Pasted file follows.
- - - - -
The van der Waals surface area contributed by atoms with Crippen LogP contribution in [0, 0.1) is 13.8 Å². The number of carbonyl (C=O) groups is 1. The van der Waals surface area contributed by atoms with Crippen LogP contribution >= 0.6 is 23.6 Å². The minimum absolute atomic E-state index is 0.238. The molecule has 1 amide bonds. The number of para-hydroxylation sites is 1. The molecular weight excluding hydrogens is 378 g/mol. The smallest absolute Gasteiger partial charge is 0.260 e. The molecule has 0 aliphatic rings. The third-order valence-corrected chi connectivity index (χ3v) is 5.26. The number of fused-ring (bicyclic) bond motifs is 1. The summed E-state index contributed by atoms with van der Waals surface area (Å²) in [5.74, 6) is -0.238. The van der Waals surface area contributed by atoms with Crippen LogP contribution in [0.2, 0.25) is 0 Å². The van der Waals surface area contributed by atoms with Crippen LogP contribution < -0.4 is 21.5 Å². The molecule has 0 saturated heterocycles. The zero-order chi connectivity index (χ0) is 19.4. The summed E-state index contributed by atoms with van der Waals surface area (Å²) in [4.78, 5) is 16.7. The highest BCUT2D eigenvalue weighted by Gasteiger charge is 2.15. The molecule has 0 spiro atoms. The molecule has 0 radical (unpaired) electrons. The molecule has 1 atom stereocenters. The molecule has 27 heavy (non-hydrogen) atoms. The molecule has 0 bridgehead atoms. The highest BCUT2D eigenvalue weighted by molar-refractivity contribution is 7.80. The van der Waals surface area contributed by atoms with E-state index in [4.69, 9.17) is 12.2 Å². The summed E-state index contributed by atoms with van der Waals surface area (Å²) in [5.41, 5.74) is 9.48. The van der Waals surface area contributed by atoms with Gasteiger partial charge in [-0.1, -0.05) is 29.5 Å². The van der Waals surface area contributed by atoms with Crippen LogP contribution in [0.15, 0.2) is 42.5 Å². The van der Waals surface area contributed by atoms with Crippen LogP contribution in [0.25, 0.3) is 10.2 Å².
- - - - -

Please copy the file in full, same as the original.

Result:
The van der Waals surface area contributed by atoms with Crippen LogP contribution in [0, 0.1) is 13.8 Å². The number of carbonyl (C=O) groups is 1. The van der Waals surface area contributed by atoms with Crippen LogP contribution >= 0.6 is 23.6 Å². The minimum absolute atomic E-state index is 0.238. The molecule has 1 amide bonds. The number of para-hydroxylation sites is 1. The molecular weight excluding hydrogens is 378 g/mol. The smallest absolute Gasteiger partial charge is 0.260 e. The molecule has 0 aliphatic rings. The third-order valence-corrected chi connectivity index (χ3v) is 5.26. The number of fused-ring (bicyclic) bond motifs is 1. The summed E-state index contributed by atoms with van der Waals surface area (Å²) in [5.74, 6) is -0.238. The van der Waals surface area contributed by atoms with Crippen LogP contribution in [0.2, 0.25) is 0 Å². The van der Waals surface area contributed by atoms with Crippen LogP contribution < -0.4 is 21.5 Å². The molecule has 0 saturated heterocycles. The zero-order chi connectivity index (χ0) is 19.4. The summed E-state index contributed by atoms with van der Waals surface area (Å²) in [4.78, 5) is 16.7. The highest BCUT2D eigenvalue weighted by Gasteiger charge is 2.15. The molecule has 0 spiro atoms. The molecule has 0 radical (unpaired) electrons. The molecule has 1 atom stereocenters. The molecule has 27 heavy (non-hydrogen) atoms. The molecule has 0 bridgehead atoms. The highest BCUT2D eigenvalue weighted by molar-refractivity contribution is 7.80. The van der Waals surface area contributed by atoms with E-state index in [4.69, 9.17) is 12.2 Å². The summed E-state index contributed by atoms with van der Waals surface area (Å²) in [5.41, 5.74) is 9.48. The van der Waals surface area contributed by atoms with Gasteiger partial charge in [-0.1, -0.05) is 29.5 Å². The van der Waals surface area contributed by atoms with Crippen LogP contribution in [0.15, 0.2) is 42.5 Å². The van der Waals surface area contributed by atoms with Crippen LogP contribution in [0.25, 0.3) is 10.2 Å².